By Fred Fleitz — September 16, 2016
At a time of extreme partisanship in our country and in the midst of what may be the most contentious presidential election in U.S. history, a congressional committee did something extraordinary: It issued a bipartisan and unanimous report on an extremely divisive issue. This issue is whether former National Security Agency technician Edward Snowden, who stole 1.5 million classified documents and leaked thousands to the news media, is a true whistleblower or a traitor.
The report by the House Permanent Select Committee on Intelligence (where I worked for five years) found what many of us have long argued: Snowden is not a whistleblower; he is a disgruntled former intelligence employee who did enormous damage to U.S. national security. Click here to read the unclassified summary of this report.
The House Intelligence Committee report could not be better timed, having come out the day before the opening of Oliver Stone’s hagiographic film Snowden and a new campaign by liberal groups and the news media to persuade President Obama to pardon Snowden for the contribution he supposedly made to the cause of protecting civil liberties.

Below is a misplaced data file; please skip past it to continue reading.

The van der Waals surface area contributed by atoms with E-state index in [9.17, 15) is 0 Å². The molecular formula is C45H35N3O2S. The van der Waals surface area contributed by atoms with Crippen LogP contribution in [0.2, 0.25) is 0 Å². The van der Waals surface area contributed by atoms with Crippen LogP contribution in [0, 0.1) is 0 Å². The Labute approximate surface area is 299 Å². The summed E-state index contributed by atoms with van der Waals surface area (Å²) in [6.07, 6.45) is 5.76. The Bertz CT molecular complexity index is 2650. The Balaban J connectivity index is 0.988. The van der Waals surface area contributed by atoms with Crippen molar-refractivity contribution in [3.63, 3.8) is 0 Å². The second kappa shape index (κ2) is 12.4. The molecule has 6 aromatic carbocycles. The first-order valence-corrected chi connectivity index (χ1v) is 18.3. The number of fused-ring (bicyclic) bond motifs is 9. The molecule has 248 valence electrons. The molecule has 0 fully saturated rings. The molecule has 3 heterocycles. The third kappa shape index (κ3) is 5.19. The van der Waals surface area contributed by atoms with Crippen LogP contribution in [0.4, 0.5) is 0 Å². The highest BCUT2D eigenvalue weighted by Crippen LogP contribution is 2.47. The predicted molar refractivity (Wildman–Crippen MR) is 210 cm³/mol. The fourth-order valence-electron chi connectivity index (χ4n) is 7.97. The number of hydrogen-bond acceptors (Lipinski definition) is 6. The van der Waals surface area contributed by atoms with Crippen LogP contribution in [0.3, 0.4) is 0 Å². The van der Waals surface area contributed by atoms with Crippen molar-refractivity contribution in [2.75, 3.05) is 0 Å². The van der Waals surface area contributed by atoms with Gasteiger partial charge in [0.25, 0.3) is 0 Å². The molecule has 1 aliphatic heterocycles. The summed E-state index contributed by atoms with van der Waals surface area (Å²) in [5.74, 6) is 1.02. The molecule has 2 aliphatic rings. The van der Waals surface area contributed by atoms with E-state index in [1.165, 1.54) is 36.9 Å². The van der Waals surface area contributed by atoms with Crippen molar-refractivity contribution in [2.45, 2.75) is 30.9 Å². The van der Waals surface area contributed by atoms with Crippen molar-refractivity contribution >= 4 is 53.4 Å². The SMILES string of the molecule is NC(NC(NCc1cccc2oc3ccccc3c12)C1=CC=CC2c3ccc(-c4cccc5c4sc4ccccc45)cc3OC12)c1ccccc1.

The five findings in the committee report’s unclassified summary are stunning.
Snowden Caused Tremendous Damage to National Security.
The vast majority of the documents he stole have nothing to do with programs impacting individual privacy interests — they instead pertain to military, defense, and intelligence programs of great interest to America’s adversaries. Although many experts had already concluded this, the report added that the U.S. government has spent at least hundreds of millions of dollars and will eventually spend billions to counter the damage done by the Snowden leaks.
Click HERE to read more.